The story starts with the tribe of the Marsici living in and around the area of Prolozac and Imotski. After returning from working in the coal mines of Belgium in the 1930s, grandfather Marsic, a young man in his late 20s, decides to build a house in Prolozac Gornji, a mountain municipality in the Dalmatian hinterland, about 120km from Split and a 10 mins walk from the green (and back then non-existent border) to Bosnia-Hercegovina. To make his life easier they built the house into a hill slope, so one back wall and half of the two short side walls remain stabilized under the ground.
Stones were broken off in a nearby stone pit, hammered out in massive blocks, and individually carried on wooden stretchers, often by women. There the boulders would be hand hammered into tailor-made building blocks, not only turning them into perfect cuboids, but also giving them their characteristic texture on the outside.
Stone houses back then were constructed with basically two vertical stonewalls and a layer of rubble in between acting as insulation. Each of the walls is about 25cm in thickness so the final walls were between 55 and 60cm in diameter. The floors are built with wooden beams connecting the long sides of the rectangular ground area. Due to the little height people back then had in poor and frequently malnourished Southern Croatia, the floor height is only about 180cm – visible by the remains of the wooden beams in the two opposing walls.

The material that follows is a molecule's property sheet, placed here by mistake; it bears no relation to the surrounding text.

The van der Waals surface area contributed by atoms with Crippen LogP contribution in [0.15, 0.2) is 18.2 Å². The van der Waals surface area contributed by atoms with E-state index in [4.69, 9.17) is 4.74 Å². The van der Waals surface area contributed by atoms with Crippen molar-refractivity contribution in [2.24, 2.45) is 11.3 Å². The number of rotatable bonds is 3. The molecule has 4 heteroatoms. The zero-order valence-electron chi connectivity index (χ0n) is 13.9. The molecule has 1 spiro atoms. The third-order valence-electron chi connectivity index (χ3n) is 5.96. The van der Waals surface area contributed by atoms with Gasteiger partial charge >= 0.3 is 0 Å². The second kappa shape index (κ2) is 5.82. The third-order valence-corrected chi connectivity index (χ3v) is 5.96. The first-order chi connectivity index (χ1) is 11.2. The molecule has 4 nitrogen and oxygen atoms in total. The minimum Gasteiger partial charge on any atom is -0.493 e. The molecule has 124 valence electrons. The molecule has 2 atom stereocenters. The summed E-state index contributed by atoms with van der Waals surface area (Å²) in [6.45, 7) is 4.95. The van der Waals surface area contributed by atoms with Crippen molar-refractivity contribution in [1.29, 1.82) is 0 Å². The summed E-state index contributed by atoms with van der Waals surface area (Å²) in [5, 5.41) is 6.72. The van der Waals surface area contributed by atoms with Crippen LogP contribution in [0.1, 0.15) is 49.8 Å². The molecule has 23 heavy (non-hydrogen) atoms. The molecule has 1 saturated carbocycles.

The roof was in its first version traditionally built out of a wooden construction and stone tiles, again hand-hammered and carefully placed on the roof framework. The first stage of expansion was finished in 1938. The house was eventually finalized in the early in 1950s.
The house was built, as many houses in Southern Dalmatia, without an internal staircase and two entrances, one on the lower and one on the upper floor. Since its completion the house was used by the father’s side of my family. While the upper floor hosted the sleeping rooms, the ground floor inhabited a shared kitchen/ living room area as well as a small cellar-type room for the storage of smoked ham and vine.
After my father inherited it in the late 1980s, he started some reconstruction work himself. Given that he was a carpenter by training and worked in the construction business in Germany, he redid the structural foundations of the house: he grouted the entire house anew, stabilised the old stone walls with a concrete inner shell, built a new roof and, not least, a terrace.